Under draft 31.1(c), if the Medical Director doesn’t issue a panel within thirty calendar days the parties may request an Order from a WCJ and that Order may specify the specialty of the panel. While clearly intended to give the parties an option to secure a panel if the new system breaks down, it is inevitable that parties will seek to contest the specialty choice at the hearing at which the Order for a panel is sought. Have your objection and medical reporting handy!
As it stands, it appears that the actual panel list will still be mailed to the parties. There is no indication that instantaneous, online generation of the panel list itself is in the pipeline. It is too bad, instantaneous panel generation with a requirement that the requesting party serve the list, presumably along with that party’s strike, would remove the last bit of lag in the system assuming that the submission component being rolled out works as intended.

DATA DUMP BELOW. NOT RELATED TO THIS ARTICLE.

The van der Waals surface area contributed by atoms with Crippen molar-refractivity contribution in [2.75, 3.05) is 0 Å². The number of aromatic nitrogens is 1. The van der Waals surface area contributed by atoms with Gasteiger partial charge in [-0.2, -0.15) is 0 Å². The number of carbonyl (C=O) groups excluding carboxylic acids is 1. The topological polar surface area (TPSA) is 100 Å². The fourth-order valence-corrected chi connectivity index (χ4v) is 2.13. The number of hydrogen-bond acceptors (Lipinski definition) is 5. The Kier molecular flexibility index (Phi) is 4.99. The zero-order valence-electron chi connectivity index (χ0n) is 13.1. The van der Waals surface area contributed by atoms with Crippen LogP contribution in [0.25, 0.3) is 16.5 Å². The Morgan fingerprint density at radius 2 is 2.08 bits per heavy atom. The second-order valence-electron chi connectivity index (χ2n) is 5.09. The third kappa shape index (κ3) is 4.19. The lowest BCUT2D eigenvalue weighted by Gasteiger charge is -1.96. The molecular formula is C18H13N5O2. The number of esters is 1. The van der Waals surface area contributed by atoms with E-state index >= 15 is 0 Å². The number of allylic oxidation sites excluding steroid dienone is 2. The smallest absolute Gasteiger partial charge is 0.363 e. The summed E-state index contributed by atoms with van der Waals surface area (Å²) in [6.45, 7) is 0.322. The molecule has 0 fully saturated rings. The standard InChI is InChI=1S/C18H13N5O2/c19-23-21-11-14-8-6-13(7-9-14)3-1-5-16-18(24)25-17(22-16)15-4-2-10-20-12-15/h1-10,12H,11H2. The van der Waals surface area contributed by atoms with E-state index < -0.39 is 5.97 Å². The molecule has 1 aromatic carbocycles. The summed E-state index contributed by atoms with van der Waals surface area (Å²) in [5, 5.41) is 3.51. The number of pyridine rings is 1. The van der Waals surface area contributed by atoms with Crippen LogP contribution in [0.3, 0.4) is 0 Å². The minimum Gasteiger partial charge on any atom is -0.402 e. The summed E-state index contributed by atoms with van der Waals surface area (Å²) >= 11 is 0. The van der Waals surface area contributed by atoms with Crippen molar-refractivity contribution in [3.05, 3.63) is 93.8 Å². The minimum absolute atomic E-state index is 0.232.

If it does work as intended, there is certainly the potential to reduce the time from objection to receipt of panel, which will make everyone happy. Naturally, there will be additional concerns and questions that will need to get sorted out. How will a requesting party know a panel has already been requested? Will that notice be available before attempting to submit a request? Will the system itself hold up? What if a submission does not go through and opposing counsel gets their request in first? What happens if your request is submitted but not served the very next day?
That’s it for now, with more to follow as the regulations move towards their final form. Like most new systems, we won’t know how well it will work until it goes live. If you’d like to review the draft regulations yourself they can be found here: http://www.dir.ca.gov/dwc/DWCPropRegs/QME-Regulations/TextOfRegulations.pdf
Ryan T. Alves is a Partner and Managing Attorney of Bradford & Barthel Sacramento location. He can be reached at (916) 569-0790 or via email at email@example.com.